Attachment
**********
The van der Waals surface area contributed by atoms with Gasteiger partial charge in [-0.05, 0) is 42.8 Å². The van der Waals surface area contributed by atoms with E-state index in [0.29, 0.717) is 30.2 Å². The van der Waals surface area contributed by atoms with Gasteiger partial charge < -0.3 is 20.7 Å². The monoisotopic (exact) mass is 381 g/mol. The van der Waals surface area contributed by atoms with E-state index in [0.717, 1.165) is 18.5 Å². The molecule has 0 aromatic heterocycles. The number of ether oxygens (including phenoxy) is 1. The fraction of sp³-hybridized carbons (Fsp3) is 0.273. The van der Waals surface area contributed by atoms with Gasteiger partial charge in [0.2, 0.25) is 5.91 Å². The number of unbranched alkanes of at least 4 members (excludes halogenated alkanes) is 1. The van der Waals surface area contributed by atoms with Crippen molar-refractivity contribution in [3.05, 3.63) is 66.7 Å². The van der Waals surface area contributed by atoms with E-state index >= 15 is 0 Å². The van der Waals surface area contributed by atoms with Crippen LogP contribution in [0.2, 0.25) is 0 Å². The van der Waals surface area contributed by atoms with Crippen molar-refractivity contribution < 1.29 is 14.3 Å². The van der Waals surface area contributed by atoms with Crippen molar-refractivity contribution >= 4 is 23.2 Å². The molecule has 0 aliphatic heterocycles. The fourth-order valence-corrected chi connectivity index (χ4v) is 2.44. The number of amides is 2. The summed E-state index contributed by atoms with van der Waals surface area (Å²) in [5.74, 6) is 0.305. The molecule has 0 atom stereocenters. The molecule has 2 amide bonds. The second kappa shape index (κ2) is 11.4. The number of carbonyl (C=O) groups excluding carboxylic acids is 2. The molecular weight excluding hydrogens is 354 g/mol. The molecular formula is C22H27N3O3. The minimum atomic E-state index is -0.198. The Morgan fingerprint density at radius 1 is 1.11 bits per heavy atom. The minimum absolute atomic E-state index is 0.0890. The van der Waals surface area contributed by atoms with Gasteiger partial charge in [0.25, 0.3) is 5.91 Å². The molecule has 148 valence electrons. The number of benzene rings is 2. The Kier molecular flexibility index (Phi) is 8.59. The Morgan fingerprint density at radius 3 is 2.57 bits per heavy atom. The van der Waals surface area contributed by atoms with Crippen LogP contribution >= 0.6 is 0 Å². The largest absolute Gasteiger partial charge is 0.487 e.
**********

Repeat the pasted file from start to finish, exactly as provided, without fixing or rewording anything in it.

The van der Waals surface area contributed by atoms with Gasteiger partial charge in [-0.05, 0) is 42.8 Å². The van der Waals surface area contributed by atoms with E-state index in [0.29, 0.717) is 30.2 Å². The van der Waals surface area contributed by atoms with Gasteiger partial charge < -0.3 is 20.7 Å². The monoisotopic (exact) mass is 381 g/mol. The van der Waals surface area contributed by atoms with E-state index in [0.717, 1.165) is 18.5 Å². The molecule has 0 aromatic heterocycles. The number of ether oxygens (including phenoxy) is 1. The fraction of sp³-hybridized carbons (Fsp3) is 0.273. The van der Waals surface area contributed by atoms with Gasteiger partial charge in [0.2, 0.25) is 5.91 Å². The number of unbranched alkanes of at least 4 members (excludes halogenated alkanes) is 1. The van der Waals surface area contributed by atoms with Crippen molar-refractivity contribution in [3.05, 3.63) is 66.7 Å². The van der Waals surface area contributed by atoms with E-state index >= 15 is 0 Å². The van der Waals surface area contributed by atoms with Crippen LogP contribution in [0.2, 0.25) is 0 Å². The van der Waals surface area contributed by atoms with Crippen molar-refractivity contribution < 1.29 is 14.3 Å². The van der Waals surface area contributed by atoms with Crippen molar-refractivity contribution >= 4 is 23.2 Å². The molecule has 0 aliphatic heterocycles. The fourth-order valence-corrected chi connectivity index (χ4v) is 2.44. The number of amides is 2. The summed E-state index contributed by atoms with van der Waals surface area (Å²) in [5.74, 6) is 0.305. The molecule has 0 atom stereocenters. The molecule has 2 amide bonds. The second kappa shape index (κ2) is 11.4. The number of carbonyl (C=O) groups excluding carboxylic acids is 2. The molecular weight excluding hydrogens is 354 g/mol. The molecular formula is C22H27N3O3. The minimum atomic E-state index is -0.198. The Morgan fingerprint density at radius 1 is 1.11 bits per heavy atom. The minimum absolute atomic E-state index is 0.0890. The van der Waals surface area contributed by atoms with Gasteiger partial charge in [0.25, 0.3) is 5.91 Å². The molecule has 148 valence electrons. The number of benzene rings is 2. The Kier molecular flexibility index (Phi) is 8.59. The Morgan fingerprint density at radius 3 is 2.57 bits per heavy atom. The van der Waals surface area contributed by atoms with Crippen LogP contribution >= 0.6 is 0 Å². The largest absolute Gasteiger partial charge is 0.487 e.